Chronic complications after COVID-19: an integrative review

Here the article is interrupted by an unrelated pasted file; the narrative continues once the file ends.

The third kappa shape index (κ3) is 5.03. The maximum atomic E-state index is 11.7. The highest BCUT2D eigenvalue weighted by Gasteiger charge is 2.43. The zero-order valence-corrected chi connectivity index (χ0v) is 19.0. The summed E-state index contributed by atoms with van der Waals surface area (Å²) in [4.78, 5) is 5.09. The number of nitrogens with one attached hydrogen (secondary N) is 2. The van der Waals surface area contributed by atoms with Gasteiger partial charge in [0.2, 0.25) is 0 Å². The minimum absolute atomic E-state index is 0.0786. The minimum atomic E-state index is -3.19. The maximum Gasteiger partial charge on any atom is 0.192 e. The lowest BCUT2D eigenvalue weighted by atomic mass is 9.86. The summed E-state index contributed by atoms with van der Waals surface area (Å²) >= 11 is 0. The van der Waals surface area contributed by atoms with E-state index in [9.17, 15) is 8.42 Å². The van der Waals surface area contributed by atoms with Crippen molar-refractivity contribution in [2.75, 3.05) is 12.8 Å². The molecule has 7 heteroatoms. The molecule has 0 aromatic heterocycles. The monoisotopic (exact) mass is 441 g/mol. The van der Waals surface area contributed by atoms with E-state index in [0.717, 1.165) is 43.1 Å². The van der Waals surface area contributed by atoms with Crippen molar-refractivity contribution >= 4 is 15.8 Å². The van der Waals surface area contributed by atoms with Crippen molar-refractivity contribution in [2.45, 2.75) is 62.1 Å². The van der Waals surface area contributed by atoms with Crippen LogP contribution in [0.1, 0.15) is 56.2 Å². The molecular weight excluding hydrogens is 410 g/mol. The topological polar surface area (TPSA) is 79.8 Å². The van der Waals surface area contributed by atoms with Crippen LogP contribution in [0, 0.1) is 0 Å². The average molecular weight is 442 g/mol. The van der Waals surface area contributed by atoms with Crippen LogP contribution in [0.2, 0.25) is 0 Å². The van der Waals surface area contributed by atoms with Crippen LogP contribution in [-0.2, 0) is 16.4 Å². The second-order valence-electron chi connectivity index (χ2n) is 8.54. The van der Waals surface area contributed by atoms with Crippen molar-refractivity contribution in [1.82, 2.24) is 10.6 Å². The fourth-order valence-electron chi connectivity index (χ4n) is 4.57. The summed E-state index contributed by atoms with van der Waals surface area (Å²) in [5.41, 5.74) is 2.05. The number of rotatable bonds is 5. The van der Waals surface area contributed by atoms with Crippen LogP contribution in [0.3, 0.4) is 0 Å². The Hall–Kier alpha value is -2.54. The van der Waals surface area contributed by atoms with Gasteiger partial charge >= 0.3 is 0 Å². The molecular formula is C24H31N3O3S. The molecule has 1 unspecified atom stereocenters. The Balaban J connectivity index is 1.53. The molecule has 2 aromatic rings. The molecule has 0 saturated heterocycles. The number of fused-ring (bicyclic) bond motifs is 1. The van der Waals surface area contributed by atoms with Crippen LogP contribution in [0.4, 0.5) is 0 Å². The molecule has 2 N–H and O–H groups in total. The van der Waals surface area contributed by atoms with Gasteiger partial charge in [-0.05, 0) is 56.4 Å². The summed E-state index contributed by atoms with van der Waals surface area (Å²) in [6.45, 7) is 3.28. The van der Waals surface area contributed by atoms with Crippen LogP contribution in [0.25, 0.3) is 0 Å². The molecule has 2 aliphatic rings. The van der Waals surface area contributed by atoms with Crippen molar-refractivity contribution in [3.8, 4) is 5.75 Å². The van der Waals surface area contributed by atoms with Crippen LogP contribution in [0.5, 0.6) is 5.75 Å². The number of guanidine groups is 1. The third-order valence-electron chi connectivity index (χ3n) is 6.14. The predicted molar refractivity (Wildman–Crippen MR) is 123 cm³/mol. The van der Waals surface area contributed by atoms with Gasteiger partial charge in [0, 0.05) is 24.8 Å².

COVID-19 can develop persistent sequelae that can last from weeks to months after initial recovery. Post-COVID syndrome was defined as symptoms persisting for more than 12 weeks after recovery from the acute condition. This integrative review aims to identify the long-term effects of COVID-19, assisting in the recognition and management of its complications, as well as relating these to its main impacts on Public Health. Works with original data on digital platforms were searched and 2721 articles were identified, of which 37 met the inclusion criteria. Among the various symptoms mentioned in the analyzed studies, the five most prevalent were fatigue (34), dyspnea (34), headache (31), myalgia (28) and cough(27). Memory loss, cognitive deficit, concentration deficit and brain fog were persistent symptoms used separately in some articles, difficult to distinguish by the patients themselves, being encompassed in a set of neurological alterations. Female gender and the severity of the acute illness have been identified as risk factors for the development of post-COVID syndrome, however, patients who were not hospitalized may also have persistent symptoms. Multidisciplinary teams are crucial to develop preventive measures, rehabilitation techniques, and clinical management strategies with a whole-patient perspective designed to address the long-term care of COVID-19. Therefore, Primary Health Care is a fundamental strategy for both the containment of the pandemic and for the non-aggravation of people with COVID-19. In addition, immunization actions make up the set of prevention activities developed by primary care teams, which are of paramount importance.
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